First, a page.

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Showing posts from September, 2013


The Central Bureau of Investigation's (CBI) is gradually morphing into a non-credible and tainted agency. It won’t be long before the CBI is deemed as a “club of politically manipulated officers and a spineless department”. The sudden and completely unexpected closure of Samajwadi Party chief Mulayam Singh Yadav’s disproportionate asset case some days back (the CBI claims that his CAs were able to explain how the assets grew so phenomenally in the 12 years leading to 2005 because of loans given by relatives that were claimed to be gifts) is just one instance that proves this fact. Of course, this move from CBI (that its director Ranjit Sinha claims followed a “transparent” check. “We are being very transparent about all cases including this and are ready to stand any legal scrutiny,” said he to the press) coincides with Yadav extending his political hands to the ruling government, and the lack of proper investigation in the 2G Spectrum and Commonwealth Games (CWG) corruption cases


“While, like last year, I seek the blessings of Lord Indra to bestow on us timely and bountiful monsoons, I would pray to Goddess Lakshmi as well. I think it is a good strategy to diversify one’s risks,” are the words of the ex-finance minister (and now President) Mr. Pranab Mukherjee during his budget speech for the year 2011-12. The statement is symbolic of the unfortunate ways in which our ministers have been keener on invoking Gods and Goddesses rather than depending on science and technology and straight forward ground level solutions to come to the rescue of India’s dwindling agriculture sector, which employs around 50% of India’s workforce, but is decreasing in its contribution to the GDP year aft er year. “As per latest estimates released by Central Statistics Office (CSO) the share of agricultural products/Agriculture and Allied Sectors in Gross Domestic Product (GDP) of the country was 51.9 per cent in 1950-51, which has now come down to 13.7 per cent in 2012-13 at 2004-05 p


There can be no bigger an embarrassment to a secular democracy than a live and much-publicised public rip-off of its citizens’ democratic rights on the pretexts of religion, caste, sect and region. The very recent, disturbing incident in Muzaffarnagar is one such crying instance. In one word – mortifying! The communal riot in Muzaffarnagar – in the backdrop of a weak economy – not only adds to the woes of the economy but also forces both internal and external minds to perceive our nation as a ‘failed State’. As is easily understood, the impact of the fl are-up is not confined to the western UP district that is home to over 41 lakh individuals from many religions and castes (and has a literary rate of under 60% as per the 2011 Census). The violence in Muzaffarnagar has impacted thoughts and processes in other locations like Baghpat, Unnao, Bulandshahr, Bahraich, Bijnor, and other towns in the vicinity of the district. [Mind you – Delhi is just a neat 80 miles away!] You can almost sens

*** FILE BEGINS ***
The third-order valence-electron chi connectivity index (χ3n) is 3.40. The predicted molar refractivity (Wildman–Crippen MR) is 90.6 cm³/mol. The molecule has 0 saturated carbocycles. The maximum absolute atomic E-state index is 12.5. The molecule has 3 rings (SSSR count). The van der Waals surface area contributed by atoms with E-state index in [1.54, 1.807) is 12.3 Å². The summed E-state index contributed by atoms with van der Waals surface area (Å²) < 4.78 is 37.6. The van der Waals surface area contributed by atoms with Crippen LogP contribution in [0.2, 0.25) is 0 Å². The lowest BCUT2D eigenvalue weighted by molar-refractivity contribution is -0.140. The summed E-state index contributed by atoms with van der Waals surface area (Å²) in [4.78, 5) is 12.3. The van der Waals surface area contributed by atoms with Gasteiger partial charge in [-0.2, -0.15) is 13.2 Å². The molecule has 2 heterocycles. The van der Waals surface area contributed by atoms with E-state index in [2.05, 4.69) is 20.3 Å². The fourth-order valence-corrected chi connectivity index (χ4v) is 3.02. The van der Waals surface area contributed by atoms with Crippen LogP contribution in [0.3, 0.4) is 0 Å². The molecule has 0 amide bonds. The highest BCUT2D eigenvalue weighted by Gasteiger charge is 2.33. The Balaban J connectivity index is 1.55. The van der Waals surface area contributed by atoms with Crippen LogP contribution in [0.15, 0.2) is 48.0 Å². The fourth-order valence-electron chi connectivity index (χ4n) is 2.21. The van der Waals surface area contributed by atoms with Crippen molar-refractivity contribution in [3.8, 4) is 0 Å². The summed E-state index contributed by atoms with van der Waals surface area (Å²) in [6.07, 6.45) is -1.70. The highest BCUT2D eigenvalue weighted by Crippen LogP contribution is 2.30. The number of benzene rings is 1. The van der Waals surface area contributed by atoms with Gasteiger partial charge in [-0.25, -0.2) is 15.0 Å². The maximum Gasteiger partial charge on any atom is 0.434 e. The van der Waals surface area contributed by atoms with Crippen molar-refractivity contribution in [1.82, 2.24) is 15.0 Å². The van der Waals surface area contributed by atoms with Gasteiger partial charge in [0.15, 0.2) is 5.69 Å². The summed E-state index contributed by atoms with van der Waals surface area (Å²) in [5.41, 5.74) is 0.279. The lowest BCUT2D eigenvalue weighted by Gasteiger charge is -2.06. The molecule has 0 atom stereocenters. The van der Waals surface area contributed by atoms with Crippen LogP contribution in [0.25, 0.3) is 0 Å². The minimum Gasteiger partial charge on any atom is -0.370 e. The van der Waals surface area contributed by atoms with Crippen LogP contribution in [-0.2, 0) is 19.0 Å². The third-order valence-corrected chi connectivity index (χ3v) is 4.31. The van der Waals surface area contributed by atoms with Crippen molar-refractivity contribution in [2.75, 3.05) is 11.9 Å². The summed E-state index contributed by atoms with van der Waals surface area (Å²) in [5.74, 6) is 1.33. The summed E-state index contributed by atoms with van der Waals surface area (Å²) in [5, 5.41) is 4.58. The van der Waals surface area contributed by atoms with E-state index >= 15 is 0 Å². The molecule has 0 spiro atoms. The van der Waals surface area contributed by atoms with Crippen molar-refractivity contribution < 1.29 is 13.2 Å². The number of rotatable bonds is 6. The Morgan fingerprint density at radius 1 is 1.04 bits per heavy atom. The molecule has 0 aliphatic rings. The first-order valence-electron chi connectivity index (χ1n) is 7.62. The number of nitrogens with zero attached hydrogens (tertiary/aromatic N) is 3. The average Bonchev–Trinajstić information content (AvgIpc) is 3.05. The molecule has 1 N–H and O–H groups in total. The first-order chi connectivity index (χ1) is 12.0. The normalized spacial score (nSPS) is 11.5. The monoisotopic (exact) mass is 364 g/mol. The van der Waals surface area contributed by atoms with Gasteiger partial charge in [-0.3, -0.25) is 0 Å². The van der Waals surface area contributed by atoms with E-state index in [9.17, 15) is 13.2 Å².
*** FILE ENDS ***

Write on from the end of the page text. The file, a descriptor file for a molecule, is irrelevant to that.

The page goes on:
Private Equity: The double-edged sword!

When it comes to Private Equity (PE), there can be numerous schools of thought. You have the group that would completely go gaga over PE. You have another that would simply want to wipe off this infatuation from the market. There is also one that would hold PE responsible for failed, inefficient and weak government policies. In India unfortunately, what we have (mostly) seen so far is the havoc that PE has caused. And I clearly see it as one key reason that has snowballed into the economic crisis that we face today. It was back in 1946 when PE emerged in the American market in its true sense. The era between 1960s to 1980s saw the Vanderbilts, Whitneys, Rockefellers and Warburgs build fortunes in businesses ranging from real estate construction projects to airlines, banking to whatever moved on the streets of Silicon Valley. Running parallel and equally fast was Warren Buffet, who through Leverage Buy-Outs (LBOs) acquired one corporation after another. The US Congress then opposed eve